LiFt EveRy VOiCe

← EarlierMacro TimelineNext →

1900 - 1918

You'll bloom a rare high-minded man;
Surpassing fair-faced men;
Would God, the Future, hold for you,
The hope it holds for them.

“To a Little Colored Boy”
Priscilla Jane Thompson, 1900

Let our rejoicing rise
High as the listening skies,
Let it resound loud as the rolling sea.

“Lift Ev'ry Voice and Sing"
James Weldon Johnson, 1900

Unless you help to make the laws,
They'll steal your house with trumped-up clause.

“Booker T. and W.E.B."
Dudley Randall, 1969

Bewildered we are and passion-tossed, mad with the madness of a mobbed and mocked and murdered people [...]

“A Litany at Atlanta"
W.E.B. DuBois, 1906

I was fifteen when you took me,
Your daughter's nursemaid;
You brushed my cheek
With your red-plumed chest
Whispering Martha, Martha--
Piercing me with the name
Of your dead wife, my white half-sister
Whom I resembled.

“Sally Hemings to Thomas Jefferson”
Cyrus Cassells, 1984

He came, a dark youth, singing in the dawn
Of a new freedom, glowing o'er his lyre,
Refining, as with great Apollo's fire,
His people's gift of song.

“Paul Laurence Dunbar,"
James D. Corrothers, 1912

My eyes grew dim, and I could no more gaze;
A wave of longing through my body swept,
And, hungry for the old, familiar ways,
I turned aside and bowed my head and wept.

“The Tropics in New York"
Claude McKay, 1920
Olivia Ward Bush publishes her most famous poetry collection, Driftwood, reflecting issues concerning her heritage and identity as a Black and Native American writer and tribal historian. She would later become an important figure in the Harlem Renaissance.

Then let me drift along the Bay of time,
Till my last sun shall set in glowing light;
Let me cast anchor where no shadows fall,
Full safely moored within Heaven's harbor bright.

“Driftwood (Drifiting)"
Olivia Ward Bush, 1914
(composed on June 12, 1898)

We wear the mask that grins and lies,
It hides our cheeks and shades our eyes--
This debt we pay to human guile;
With torn and bleeding hearts we smile

“We Wear the Mask"
Paul Laurence Dunbar, 1895
The overtly racist film The Birth of a Nation premieres, celebrating the Ku Klux Klan and sparking the group’s resurgence throughout the United States. Many Black Americans, including William Monroe Trotter, protest the film and advocate for its ban.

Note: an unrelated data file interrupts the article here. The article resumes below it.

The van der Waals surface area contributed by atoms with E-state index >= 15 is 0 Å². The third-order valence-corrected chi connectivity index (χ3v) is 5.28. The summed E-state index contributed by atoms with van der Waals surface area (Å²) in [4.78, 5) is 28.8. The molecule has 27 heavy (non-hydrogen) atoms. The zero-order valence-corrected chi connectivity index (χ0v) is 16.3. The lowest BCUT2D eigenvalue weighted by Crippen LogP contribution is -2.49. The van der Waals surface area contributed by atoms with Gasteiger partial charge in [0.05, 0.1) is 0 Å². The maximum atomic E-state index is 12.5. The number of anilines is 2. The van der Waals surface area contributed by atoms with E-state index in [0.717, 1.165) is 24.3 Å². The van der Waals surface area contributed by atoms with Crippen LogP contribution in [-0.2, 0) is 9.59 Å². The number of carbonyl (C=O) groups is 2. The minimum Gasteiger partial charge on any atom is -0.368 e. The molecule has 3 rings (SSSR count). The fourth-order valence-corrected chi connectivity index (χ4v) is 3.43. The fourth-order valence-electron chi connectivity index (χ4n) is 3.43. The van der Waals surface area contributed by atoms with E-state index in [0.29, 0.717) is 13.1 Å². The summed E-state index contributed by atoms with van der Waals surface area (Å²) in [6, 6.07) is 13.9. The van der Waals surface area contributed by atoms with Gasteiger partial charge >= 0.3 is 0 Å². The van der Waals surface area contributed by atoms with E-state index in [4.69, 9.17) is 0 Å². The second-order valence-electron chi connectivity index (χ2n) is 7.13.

Angelina Weld Grimke writes the anti-lynching protest play Rachel.

A black finger
Pointing upwards.
Why beautiful, still finger, are you black?
And why are you pointing upwards?

“The Black Finger"
Angelina Weld Grimke, 1923

On the no'thern road.
These Mississippi towns ain't
Fit fer a hoppin' toad.

“Bound No'th Blues"
Langston Hughes, 1926

Lo, he has learned his own immortal rôle
In this momentous drama of the hour;
Has read aright the heavens' Scriptural scroll
'Bove ancient wrong—long boasting in its tower.
Ah, he has sensed the truth. Deep in his soul
He feels the manly majesty of power.

“The New Negro"
Lucian B. Watkins, 1923

Brother, come!
And let us go unto our God.
And when we stand before Him
I shall say—
"Lord, I do not hate.
I am hated.
I scourge no one,
I am scourged.
I covet no lands,
My lands are coveted.
I mock no peoples,
My people are mocked."
And brother, what shall you say?

“And What Shall You Say?"
Joseph Seamon Cotter, Jr., 1920

I sit and sew—my heart aches with desire—
That pageant terrible, that fiercely pouring fire
On wasted fields, and writhing grotesque things
Once men.

“I Sit and Sew"
Alice Dunbar Nelson, 1918
The Messenger staff at work in their office, c. 1920. Front covers of the magazine hang on the back wall.
The Messenger magazine is founded. It would go on to be an important venue for Black literature, politics, and arts during the Harlem Renaissance.

And it's mighty poor religion
That won't keep a man from fear;
For the next place must be heaven,
Since 'tis hell we are having here.

“Here and Hereafter"
Walter Everette Hawkins, first published in The Messenger in November 1917